Australian city Melbourne ends 5th COVID-19 lockdown

Australian city Melbourne ends 5th COVID-19 lockdown
Victorian Premier Daniel Andrews, left, and Victorian COVID-19 Commander Jeroen Weima speak to the media during a press conference in Melbourne, Australia Tuesday, July 27, 2021. Australia's second-most populous city Melbourne will end its fifth lockdown on Tuesday with the Victoria state government declaring it had beaten an outbreak of the highly contagious COVID-19 delta variant for a second time. Credit: Luis Ascui/AAP Image via AP

Australia's second-most populous city Melbourne will end its fifth lockdown on Tuesday with the Victoria state government declaring it had beaten an outbreak of the highly contagious COVID-19 delta variant for a second time.

The five-day across Victoria ends at 11:59 p.m., allowing schools, pubs and restaurants to reopen, Victoria Premier Daniel Andrews said. But people will not be allowed to have visitors in their homes for another two weeks.

"This lockdown ... sends a very clear message that we have seen off two delta outbreaks," Andrews said. "I don't think there's a jurisdiction in the world that has been able to achieve that, and every Victorian should be proud of that."

Sydney, Australia's most populous city where the delta began in mid-June when a limousine driver was infected while transporting a U.S. air crew from the airport, remains in lockdown indefinitely after more than four weeks. The new outbreak has claimed 10 lives.

The New South Wales state government on Tuesday reported 172 new infections in the latest 24-hour period, a new daily record.

Victoria reported 10 new cases on Tuesday, but all had been in isolation while they were infectious.

It was the third consecutive day in which no new cases in Victoria had been in the community while infectious.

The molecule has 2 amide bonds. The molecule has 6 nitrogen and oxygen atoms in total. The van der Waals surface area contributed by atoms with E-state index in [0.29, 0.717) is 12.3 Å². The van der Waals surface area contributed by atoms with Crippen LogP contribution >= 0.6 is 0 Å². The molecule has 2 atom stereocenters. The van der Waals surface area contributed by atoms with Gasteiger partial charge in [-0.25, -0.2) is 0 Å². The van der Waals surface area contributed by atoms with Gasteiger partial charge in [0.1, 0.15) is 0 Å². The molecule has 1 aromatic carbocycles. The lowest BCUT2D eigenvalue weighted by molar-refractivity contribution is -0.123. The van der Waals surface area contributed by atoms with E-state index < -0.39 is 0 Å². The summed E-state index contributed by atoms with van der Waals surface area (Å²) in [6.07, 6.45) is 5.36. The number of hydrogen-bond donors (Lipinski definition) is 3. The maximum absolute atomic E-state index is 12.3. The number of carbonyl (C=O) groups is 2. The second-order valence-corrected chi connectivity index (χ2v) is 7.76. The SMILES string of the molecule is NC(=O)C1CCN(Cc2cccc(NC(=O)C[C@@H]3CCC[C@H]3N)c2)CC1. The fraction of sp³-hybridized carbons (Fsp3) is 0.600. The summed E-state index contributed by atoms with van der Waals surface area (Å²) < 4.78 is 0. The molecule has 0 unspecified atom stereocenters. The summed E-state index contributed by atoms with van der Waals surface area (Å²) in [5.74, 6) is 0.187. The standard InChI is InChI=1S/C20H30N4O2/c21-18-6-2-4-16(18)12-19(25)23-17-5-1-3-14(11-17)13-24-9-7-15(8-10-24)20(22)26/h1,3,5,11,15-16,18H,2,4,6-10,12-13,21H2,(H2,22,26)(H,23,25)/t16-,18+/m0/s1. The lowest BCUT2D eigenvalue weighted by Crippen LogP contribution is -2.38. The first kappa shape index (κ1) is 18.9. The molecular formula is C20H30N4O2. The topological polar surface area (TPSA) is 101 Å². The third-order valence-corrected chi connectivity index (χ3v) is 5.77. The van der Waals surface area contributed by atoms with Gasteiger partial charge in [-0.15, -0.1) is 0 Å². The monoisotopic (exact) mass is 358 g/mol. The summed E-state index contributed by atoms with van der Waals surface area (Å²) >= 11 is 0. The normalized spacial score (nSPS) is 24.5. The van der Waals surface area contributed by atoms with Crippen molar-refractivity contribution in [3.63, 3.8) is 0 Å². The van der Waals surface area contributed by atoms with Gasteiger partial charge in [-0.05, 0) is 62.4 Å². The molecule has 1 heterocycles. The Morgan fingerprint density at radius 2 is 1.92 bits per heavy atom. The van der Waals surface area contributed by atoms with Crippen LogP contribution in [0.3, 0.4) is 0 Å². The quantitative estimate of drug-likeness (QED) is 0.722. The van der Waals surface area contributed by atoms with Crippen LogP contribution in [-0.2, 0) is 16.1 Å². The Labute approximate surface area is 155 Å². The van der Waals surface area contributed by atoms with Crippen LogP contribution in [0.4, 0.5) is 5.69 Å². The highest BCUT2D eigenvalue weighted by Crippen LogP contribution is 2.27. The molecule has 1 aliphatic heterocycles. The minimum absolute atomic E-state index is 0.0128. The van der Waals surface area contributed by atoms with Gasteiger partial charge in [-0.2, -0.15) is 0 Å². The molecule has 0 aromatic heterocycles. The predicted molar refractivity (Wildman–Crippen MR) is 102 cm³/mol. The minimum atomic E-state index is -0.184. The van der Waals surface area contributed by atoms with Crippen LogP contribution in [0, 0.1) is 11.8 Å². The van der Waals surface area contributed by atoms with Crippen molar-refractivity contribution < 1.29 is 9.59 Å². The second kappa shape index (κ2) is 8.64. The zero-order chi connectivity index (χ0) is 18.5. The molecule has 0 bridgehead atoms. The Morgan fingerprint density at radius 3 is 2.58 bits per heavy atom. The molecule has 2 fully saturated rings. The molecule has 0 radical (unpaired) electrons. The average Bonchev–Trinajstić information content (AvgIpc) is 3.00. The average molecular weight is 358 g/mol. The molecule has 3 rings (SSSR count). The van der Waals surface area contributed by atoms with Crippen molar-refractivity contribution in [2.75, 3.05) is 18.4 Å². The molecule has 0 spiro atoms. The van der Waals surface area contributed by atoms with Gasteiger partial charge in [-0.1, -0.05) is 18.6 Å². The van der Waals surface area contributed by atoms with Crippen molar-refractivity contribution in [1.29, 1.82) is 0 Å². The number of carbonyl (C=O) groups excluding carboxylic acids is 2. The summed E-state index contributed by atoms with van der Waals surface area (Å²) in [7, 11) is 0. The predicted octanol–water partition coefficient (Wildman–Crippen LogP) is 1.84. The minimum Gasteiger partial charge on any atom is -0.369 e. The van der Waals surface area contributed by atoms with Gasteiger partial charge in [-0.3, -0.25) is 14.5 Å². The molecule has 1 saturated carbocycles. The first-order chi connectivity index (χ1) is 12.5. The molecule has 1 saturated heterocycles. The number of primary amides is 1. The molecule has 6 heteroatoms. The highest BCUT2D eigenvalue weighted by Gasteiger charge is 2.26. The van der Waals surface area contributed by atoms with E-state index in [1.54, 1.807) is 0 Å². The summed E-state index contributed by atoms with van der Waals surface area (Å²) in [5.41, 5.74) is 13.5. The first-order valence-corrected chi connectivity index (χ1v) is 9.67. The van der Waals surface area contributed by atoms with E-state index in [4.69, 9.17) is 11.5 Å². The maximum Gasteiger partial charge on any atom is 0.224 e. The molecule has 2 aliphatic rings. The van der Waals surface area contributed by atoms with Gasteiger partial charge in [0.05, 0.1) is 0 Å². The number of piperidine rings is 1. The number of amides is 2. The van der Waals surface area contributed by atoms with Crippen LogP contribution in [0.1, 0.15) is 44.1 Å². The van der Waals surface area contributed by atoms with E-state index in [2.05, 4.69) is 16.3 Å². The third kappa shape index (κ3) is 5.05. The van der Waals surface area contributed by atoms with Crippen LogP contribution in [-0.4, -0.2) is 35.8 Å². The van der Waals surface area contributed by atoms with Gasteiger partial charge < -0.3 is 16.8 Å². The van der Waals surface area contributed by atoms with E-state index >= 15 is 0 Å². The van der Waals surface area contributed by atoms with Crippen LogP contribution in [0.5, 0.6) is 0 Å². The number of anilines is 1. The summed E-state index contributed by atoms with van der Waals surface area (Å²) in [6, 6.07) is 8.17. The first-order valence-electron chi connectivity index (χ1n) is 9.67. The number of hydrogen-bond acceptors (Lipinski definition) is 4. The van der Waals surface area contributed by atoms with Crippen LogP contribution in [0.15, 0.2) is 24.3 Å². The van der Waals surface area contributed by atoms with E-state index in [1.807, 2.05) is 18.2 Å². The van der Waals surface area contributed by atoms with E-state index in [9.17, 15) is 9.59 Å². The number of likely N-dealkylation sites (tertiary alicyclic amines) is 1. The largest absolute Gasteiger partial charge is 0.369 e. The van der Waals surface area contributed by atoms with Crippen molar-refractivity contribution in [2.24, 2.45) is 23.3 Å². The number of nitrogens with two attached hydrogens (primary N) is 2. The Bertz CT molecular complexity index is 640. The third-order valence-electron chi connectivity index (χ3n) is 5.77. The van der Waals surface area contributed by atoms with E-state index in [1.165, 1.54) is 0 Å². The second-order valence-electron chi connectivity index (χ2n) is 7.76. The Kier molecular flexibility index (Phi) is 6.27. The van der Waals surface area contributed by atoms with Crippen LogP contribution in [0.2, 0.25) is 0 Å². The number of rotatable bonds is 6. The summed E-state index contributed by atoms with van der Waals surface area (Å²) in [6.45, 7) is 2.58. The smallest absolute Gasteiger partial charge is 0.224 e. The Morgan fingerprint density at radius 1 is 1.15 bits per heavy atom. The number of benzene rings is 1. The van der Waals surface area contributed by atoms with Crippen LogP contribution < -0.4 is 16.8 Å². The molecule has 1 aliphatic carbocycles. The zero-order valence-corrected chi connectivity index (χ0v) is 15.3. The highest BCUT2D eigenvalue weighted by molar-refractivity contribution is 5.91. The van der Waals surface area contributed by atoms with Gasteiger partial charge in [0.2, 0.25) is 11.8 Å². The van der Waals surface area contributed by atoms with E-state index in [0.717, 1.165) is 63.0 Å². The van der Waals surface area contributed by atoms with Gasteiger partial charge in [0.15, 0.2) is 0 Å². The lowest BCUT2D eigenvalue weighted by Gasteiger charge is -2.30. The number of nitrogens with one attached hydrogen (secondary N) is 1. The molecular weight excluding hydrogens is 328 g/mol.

The South Australia government announced that the state's week-long lockdown will end as planned on Wednesday after no new COVID-19 cases were recorded Tuesday.

Australian states are quick to lock down due to relatively small clusters because of the low vaccination coverage of the population. Only 16% of adults are fully vaccinated.

Australia's immunization expert body, the Australian Technical Advisory Group on Immunisation, known as ATAGI, recommended on July 13 that adults under the age of 60 take Pfizer because of the increased risk of blood clotting in younger adults caused by the AstraZeneca vaccine. Pfizer and AstraZeneca are the only COVID-19 vaccines registered in Australia.

AstraZenca had been recommended for all adults until a 48-year-old died of in April, then for Australians over 50 until a 52-year-old died in May.

But with Sydney's COVID-19 death toll rising, ATAGI on Saturday recommended adults as young as 18 in Sydney "should strongly consider getting vaccinated with any available vaccine" including AstraZeneca.

Australia has abundant stocks of locally-manufactured AstraZeneca, but imported Pfizer is in short supply. Most Australians under 40 have no access to Pfizer.

Because Australia has been relatively successful in containing COVID-19 outbreaks, many Australians are prepared to wait for months for Pfizer rather than risk AstraZeneca.


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